Evening already taking hold, the sun was resting half way up the gorge sides and the water had lost any of the day’s heat. We took a dip regardless, fast growing used to the cold. Paddling upstream, through a low flying cloud of mozzies, Livi and I found the narrow, deep stream of water opened into a giant, shallow, softly sculpted bowl with a gravel island in the centre. Probably, this is flooded over in wetter seasons. As you explore the landscapes of Karijini you’ll discover most of the gorges have beautiful secret features if you follow their streams onwards from the main tourist pools.
Ingenuity is crucial in filling your evenings road tripping; once the sun goes down you have no light unless you want to run your car battery down (in the middle of nowhere… no thanks) or you’ve remembered camp lights and want to attract colossal bush bugs (absolutely not). Livi and I opted for just shifting our sleeping patterns, going to sleep with the sundown and getting up with the first light. But the Eco Retreat actually had a bar and plentiful light so we made a night of it, getting tipsy on Bee’s Knee’s and several G&T’s bought by two guys travelling up to work on the mine. The four of us had a raucous night courtesy of the Rio Tinto mining company well after everyone else had left the restaurant.
Eventually the long suffering waiter directed us to a disused yoga tent with no roof where we could stargaze and leave him in peace. The Eco Retreat is vast and sparse so we ended up stumbling drunk through the bush for half an hour before we found the tent. Probably not the best idea in a country where everything seems to want to kill you, but hey, what doesn’t kill you…! The stars out in the wilderness of WA are indescribable. I never knew there were so many crowded in the sky, plentiful to the point it’s hard to make out even well known constellations! The beauty was sobering and without an alcohol jacket the desert chill got to us and we returned to Pea after several shooting stars had graced our night.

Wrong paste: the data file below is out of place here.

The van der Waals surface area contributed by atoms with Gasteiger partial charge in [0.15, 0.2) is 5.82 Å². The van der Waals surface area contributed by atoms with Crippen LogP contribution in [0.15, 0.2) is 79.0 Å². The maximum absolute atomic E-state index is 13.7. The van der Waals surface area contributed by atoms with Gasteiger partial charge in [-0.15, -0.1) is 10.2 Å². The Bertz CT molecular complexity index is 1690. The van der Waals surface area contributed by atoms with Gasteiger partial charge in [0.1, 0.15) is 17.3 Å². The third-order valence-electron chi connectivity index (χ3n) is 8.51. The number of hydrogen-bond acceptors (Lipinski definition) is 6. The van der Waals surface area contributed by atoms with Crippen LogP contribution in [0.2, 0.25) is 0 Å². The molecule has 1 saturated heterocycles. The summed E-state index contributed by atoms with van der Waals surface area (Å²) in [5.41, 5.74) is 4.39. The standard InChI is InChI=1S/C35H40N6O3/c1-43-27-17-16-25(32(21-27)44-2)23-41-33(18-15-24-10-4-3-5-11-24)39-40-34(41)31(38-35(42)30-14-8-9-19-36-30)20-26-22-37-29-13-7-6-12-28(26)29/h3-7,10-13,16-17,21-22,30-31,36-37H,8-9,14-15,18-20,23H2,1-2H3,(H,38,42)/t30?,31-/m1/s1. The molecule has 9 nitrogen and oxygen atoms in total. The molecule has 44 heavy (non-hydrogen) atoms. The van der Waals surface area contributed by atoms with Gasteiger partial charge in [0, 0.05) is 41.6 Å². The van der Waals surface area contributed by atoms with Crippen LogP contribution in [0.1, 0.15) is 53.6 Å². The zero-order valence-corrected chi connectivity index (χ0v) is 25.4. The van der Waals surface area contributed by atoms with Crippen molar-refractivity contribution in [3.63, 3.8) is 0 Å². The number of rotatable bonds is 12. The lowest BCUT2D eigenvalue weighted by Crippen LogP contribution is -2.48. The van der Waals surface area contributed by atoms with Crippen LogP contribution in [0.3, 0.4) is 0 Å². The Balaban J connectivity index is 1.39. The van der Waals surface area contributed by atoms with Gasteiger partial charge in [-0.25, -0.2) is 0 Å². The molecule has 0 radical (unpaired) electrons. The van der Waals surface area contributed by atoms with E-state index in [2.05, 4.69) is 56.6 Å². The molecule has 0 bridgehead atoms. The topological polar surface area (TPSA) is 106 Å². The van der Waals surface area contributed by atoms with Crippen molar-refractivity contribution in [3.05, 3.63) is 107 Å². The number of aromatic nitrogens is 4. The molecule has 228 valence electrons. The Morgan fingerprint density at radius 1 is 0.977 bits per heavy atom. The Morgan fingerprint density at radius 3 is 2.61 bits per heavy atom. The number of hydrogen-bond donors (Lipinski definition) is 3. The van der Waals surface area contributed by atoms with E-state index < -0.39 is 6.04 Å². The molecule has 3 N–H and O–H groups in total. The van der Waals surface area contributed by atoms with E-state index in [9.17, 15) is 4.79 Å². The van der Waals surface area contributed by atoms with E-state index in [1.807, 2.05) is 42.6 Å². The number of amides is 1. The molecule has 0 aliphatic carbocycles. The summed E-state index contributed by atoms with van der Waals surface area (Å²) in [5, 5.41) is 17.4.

Handrail Pool and Kermit’s Pool
Exploring Handrail and Kermit Pools were the order for our second day. Find them down the appallingly rutted Weano Road, which almost shook poor old Pea to pieces even at just 15kmph!
Parking up in the Weano Day Area, you can walk to both pools along beautiful, relatively easy hikes through the oasis of the deep gorges. Once you clamber down into the belly of the gorges you’re shaded from the worst of the sun which is punishing on the land above. It’s best to go down with as minimal baggage and a waterproof camera. Some sections are entirely filled with water and it can be difficult to traverse the steep sides if you want to keep dry. I went laden with my very non-waterproof camera and no lunch which was a regret. We arrived at Kermit’s pool early in the day and could happily have lounged on the smooth rocky ledges in the sun, dipping in the cool water for a couple of hours.
After a lunch of cold tinned tomato and aldente pasta (camp stove cooking at its finest) we headed out for the more adventurous handrail pool. The gorge first opens out into an amphitheatre with stepped seats naturally carved into the wall. The curve of the river takes a 90 degree turn and a sharp drop into a tight, slippery passage way where you have to ‘spider walk’ through. With a precarious foot high above either side of the trickle of water and palms pressed against the smooth stone, you edge your way along, inching lower so that you’re not left stranded when it finally opens up and your feet can spread no wider. What you reach is the ‘Hand Rail’ Pool, so named because you have to clamber down the waterfall with the aid of a hand rail to prevent a fall renowned for breaking bones and bloodying people’s faces. When we were there in September there was talk of closing the pool off to the public.
The pools are deep and cool and carved into the most magnificently coloured walls of rock. WA’s colour scheme is full of reds and sandy browns, and in Karijini the flowing water polishes these to the vibrancy of wet paint, smooth and gleaming. You don’t need Photoshop to bring out the brilliant streaks of yellow in the deep, red walls the colour of drying blood. These, in contrast with the vegetation, exuberantly green, in their hidden oases provide a luxurious colour palate.
There are many more gorges you can explore in Karijini and it’s worth having a 4WD as I’ve heard some of the best are accessible only this way. We didn’t have the luxury of time on our side so after just a day of exploration we had to plough on. Reluctantly we began the journey south, assuming it would hold tedious days of long drives and little to occupy our imaginations. As it turns out we still had some of our best adventures to come.